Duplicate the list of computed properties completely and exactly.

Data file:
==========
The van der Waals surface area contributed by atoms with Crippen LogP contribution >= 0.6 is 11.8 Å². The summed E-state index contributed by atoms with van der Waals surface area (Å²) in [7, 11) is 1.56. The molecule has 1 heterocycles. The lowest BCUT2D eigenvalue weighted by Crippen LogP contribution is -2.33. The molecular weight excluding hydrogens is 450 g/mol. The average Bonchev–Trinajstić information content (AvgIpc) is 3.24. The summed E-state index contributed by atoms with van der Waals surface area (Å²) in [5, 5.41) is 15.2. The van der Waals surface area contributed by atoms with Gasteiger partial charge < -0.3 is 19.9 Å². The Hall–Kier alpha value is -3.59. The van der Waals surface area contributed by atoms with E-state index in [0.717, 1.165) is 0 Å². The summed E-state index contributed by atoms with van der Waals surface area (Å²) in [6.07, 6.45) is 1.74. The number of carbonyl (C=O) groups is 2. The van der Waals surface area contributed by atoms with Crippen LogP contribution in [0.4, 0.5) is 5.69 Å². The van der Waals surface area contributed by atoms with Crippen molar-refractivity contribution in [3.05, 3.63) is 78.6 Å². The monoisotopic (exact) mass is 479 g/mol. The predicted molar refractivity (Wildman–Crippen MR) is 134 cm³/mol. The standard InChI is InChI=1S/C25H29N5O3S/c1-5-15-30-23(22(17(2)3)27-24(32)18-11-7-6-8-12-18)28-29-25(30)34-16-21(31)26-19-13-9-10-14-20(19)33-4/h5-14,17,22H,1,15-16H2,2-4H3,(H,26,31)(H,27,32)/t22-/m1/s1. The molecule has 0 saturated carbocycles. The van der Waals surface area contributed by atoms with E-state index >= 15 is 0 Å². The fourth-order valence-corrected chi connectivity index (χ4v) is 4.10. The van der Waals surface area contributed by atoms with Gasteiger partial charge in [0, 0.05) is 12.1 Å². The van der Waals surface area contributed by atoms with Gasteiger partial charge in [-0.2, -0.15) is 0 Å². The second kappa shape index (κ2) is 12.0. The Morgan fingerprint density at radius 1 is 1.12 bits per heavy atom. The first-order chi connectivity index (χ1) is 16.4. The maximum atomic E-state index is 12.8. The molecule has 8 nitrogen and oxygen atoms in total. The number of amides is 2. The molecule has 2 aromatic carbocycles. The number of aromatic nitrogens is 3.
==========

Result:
The van der Waals surface area contributed by atoms with Crippen LogP contribution >= 0.6 is 11.8 Å². The summed E-state index contributed by atoms with van der Waals surface area (Å²) in [7, 11) is 1.56. The molecule has 1 heterocycles. The lowest BCUT2D eigenvalue weighted by Crippen LogP contribution is -2.33. The molecular weight excluding hydrogens is 450 g/mol. The average Bonchev–Trinajstić information content (AvgIpc) is 3.24. The summed E-state index contributed by atoms with van der Waals surface area (Å²) in [5, 5.41) is 15.2. The van der Waals surface area contributed by atoms with Gasteiger partial charge < -0.3 is 19.9 Å². The Hall–Kier alpha value is -3.59. The van der Waals surface area contributed by atoms with E-state index in [0.717, 1.165) is 0 Å². The summed E-state index contributed by atoms with van der Waals surface area (Å²) in [6.07, 6.45) is 1.74. The number of carbonyl (C=O) groups is 2. The van der Waals surface area contributed by atoms with Crippen LogP contribution in [0.4, 0.5) is 5.69 Å². The van der Waals surface area contributed by atoms with Crippen molar-refractivity contribution in [3.05, 3.63) is 78.6 Å². The monoisotopic (exact) mass is 479 g/mol. The predicted molar refractivity (Wildman–Crippen MR) is 134 cm³/mol. The standard InChI is InChI=1S/C25H29N5O3S/c1-5-15-30-23(22(17(2)3)27-24(32)18-11-7-6-8-12-18)28-29-25(30)34-16-21(31)26-19-13-9-10-14-20(19)33-4/h5-14,17,22H,1,15-16H2,2-4H3,(H,26,31)(H,27,32)/t22-/m1/s1. The molecule has 0 saturated carbocycles. The van der Waals surface area contributed by atoms with E-state index >= 15 is 0 Å². The fourth-order valence-corrected chi connectivity index (χ4v) is 4.10. The van der Waals surface area contributed by atoms with Gasteiger partial charge in [0, 0.05) is 12.1 Å². The van der Waals surface area contributed by atoms with Gasteiger partial charge in [-0.2, -0.15) is 0 Å². The second kappa shape index (κ2) is 12.0. The Morgan fingerprint density at radius 1 is 1.12 bits per heavy atom. The first-order chi connectivity index (χ1) is 16.4. The maximum atomic E-state index is 12.8. The molecule has 8 nitrogen and oxygen atoms in total. The number of amides is 2. The molecule has 2 aromatic carbocycles. The number of aromatic nitrogens is 3.